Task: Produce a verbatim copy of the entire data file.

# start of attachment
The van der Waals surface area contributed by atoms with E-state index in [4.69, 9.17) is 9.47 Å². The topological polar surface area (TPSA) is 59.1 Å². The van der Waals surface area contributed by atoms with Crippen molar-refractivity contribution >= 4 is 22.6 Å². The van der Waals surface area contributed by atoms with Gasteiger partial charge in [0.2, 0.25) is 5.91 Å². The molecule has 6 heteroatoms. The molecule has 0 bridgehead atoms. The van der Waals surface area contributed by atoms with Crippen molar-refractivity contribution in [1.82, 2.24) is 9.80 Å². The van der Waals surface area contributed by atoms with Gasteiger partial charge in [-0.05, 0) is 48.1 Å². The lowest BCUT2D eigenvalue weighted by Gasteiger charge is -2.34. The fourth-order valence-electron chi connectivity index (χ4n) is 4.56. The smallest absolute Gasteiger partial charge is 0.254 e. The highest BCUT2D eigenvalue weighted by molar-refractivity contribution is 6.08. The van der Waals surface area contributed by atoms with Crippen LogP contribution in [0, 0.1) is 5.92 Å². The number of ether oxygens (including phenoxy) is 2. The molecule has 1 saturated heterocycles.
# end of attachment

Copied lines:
The van der Waals surface area contributed by atoms with E-state index in [4.69, 9.17) is 9.47 Å². The topological polar surface area (TPSA) is 59.1 Å². The van der Waals surface area contributed by atoms with Crippen molar-refractivity contribution >= 4 is 22.6 Å². The van der Waals surface area contributed by atoms with Gasteiger partial charge in [0.2, 0.25) is 5.91 Å². The molecule has 6 heteroatoms. The molecule has 0 bridgehead atoms. The van der Waals surface area contributed by atoms with Crippen molar-refractivity contribution in [1.82, 2.24) is 9.80 Å². The van der Waals surface area contributed by atoms with Gasteiger partial charge in [-0.05, 0) is 48.1 Å². The lowest BCUT2D eigenvalue weighted by Gasteiger charge is -2.34. The fourth-order valence-electron chi connectivity index (χ4n) is 4.56. The smallest absolute Gasteiger partial charge is 0.254 e. The highest BCUT2D eigenvalue weighted by molar-refractivity contribution is 6.08. The van der Waals surface area contributed by atoms with Crippen LogP contribution in [0, 0.1) is 5.92 Å². The number of ether oxygens (including phenoxy) is 2. The molecule has 1 saturated heterocycles.